as the miser who puts his gold out to use is richer
than he who locks the same up in his strong-box,
so I, having the same friend as of old, shall be richer
by turning that invaluable, that inexpressible blessing
to its true account. God bless you and yours always,

1 Your most affectionate friend,

" Laman Blanchard."

The following fragment of a letter from
Blanchard appears to belong to the same
period :


" God send you more successful days, for, apart
from other considerations, there is something in
success that is necessary to the softening and sweeten-
ing of the best-disposed natures ; and nothing but
that, I do believe, will so quickly convince you of
the needless asperity of many of your opinions,
and of the pain done to the world when you tell it
you despise it."

This suggests that Jerrold had been ex-
pressing himself with emphatic bitterness on
something at the time, and also illustrates
the diverse temperaments of the two men,
the one a tender, dreamy poet, the other a
lively, eager critic of life, wrathful over all
wrong and injustice, keen on expressing him-
self, and impatient that things were not to be
more rapidly bettered.

In April 1842, Douglas Jerrold returned
once more to Boulogne, taking with him to
join his daughters at school there, one of his
Hammond nieces. He settled himself at 4,
Rue d'Alger, for he wrote thence, on May 9,
to one Henry Phillips :

" My dear Sir, — I have only to-day received your
letter. I am here, I think, for the season. It is,
however, not improbable that I may visit London for
a few days in June. However, can the matter you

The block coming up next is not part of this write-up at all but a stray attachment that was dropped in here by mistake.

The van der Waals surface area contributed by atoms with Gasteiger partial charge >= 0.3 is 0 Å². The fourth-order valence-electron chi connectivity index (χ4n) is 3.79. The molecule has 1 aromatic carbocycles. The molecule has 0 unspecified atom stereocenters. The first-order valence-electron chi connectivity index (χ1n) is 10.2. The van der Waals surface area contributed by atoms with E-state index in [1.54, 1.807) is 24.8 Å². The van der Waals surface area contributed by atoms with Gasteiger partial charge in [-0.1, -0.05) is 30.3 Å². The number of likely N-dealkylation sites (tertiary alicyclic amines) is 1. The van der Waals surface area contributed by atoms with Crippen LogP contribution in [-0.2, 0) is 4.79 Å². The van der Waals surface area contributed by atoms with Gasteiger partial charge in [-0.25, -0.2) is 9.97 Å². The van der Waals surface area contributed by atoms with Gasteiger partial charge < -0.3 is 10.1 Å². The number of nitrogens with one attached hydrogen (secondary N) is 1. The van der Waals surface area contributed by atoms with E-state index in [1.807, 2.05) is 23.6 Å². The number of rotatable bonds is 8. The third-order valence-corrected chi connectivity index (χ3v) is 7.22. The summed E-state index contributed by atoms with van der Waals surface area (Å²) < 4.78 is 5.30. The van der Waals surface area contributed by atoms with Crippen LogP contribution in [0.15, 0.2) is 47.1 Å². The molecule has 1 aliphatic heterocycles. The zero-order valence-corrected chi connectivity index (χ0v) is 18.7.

write of be discussed in a letter; if so, direct as
above, and I will lose no time in replying to you.

" Yours truly,

" Douglas Jerrold."

From Boulogne Jerrold continued the polit-
ical articles signed " Q " which he was


writing for Punch, and set once more to work
on the writing of a comedy for Covent Garden,
undeterred by the qualified success which had
attended the brilliant Bubbles. Though his
children were all at school, by his living at
Boulogne they were sufficiently near for him
to have them frequently with him, and for him
to pass many pleasant hours with them and
friends from England, in excursions into the
neighbouring country. The three boys were
still with M. Bonnefoy, and the two girls —
as I learn from a sampler worked by the
younger one, then ten years of age, in this
year of 1842 — were " eleves des Dames Fevril-
lier " who had a school in the Rue Tant-Perd-
Tant-Paie at Boulogne. It was during this
stay that a simple incident happened to which,
it was said, he would often refer in later years.
His youngest child, Thomas, had a pet rabbit,